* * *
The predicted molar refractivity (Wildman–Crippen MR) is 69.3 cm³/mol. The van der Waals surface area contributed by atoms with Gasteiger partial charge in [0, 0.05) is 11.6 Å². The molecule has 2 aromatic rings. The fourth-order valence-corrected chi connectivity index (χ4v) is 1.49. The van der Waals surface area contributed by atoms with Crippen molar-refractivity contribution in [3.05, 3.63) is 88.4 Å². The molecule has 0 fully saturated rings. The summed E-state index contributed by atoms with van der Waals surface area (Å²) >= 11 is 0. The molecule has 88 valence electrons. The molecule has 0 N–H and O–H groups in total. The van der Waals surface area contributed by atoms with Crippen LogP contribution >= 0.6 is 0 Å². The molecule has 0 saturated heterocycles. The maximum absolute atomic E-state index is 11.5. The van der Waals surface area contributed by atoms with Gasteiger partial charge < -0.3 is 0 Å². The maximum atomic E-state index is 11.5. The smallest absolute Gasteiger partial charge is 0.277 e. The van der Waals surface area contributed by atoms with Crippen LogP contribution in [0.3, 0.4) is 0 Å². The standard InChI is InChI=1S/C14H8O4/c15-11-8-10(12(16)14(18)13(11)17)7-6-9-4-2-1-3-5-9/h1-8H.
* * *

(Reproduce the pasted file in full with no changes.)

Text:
The predicted molar refractivity (Wildman–Crippen MR) is 69.3 cm³/mol. The van der Waals surface area contributed by atoms with Gasteiger partial charge in [0, 0.05) is 11.6 Å². The molecule has 2 aromatic rings. The fourth-order valence-corrected chi connectivity index (χ4v) is 1.49. The van der Waals surface area contributed by atoms with Crippen molar-refractivity contribution in [3.05, 3.63) is 88.4 Å². The molecule has 0 fully saturated rings. The summed E-state index contributed by atoms with van der Waals surface area (Å²) >= 11 is 0. The molecule has 88 valence electrons. The molecule has 0 N–H and O–H groups in total. The van der Waals surface area contributed by atoms with Crippen LogP contribution >= 0.6 is 0 Å². The molecule has 0 saturated heterocycles. The maximum absolute atomic E-state index is 11.5. The van der Waals surface area contributed by atoms with Gasteiger partial charge < -0.3 is 0 Å². The maximum atomic E-state index is 11.5. The smallest absolute Gasteiger partial charge is 0.277 e. The van der Waals surface area contributed by atoms with Crippen LogP contribution in [0.3, 0.4) is 0 Å². The standard InChI is InChI=1S/C14H8O4/c15-11-8-10(12(16)14(18)13(11)17)7-6-9-4-2-1-3-5-9/h1-8H.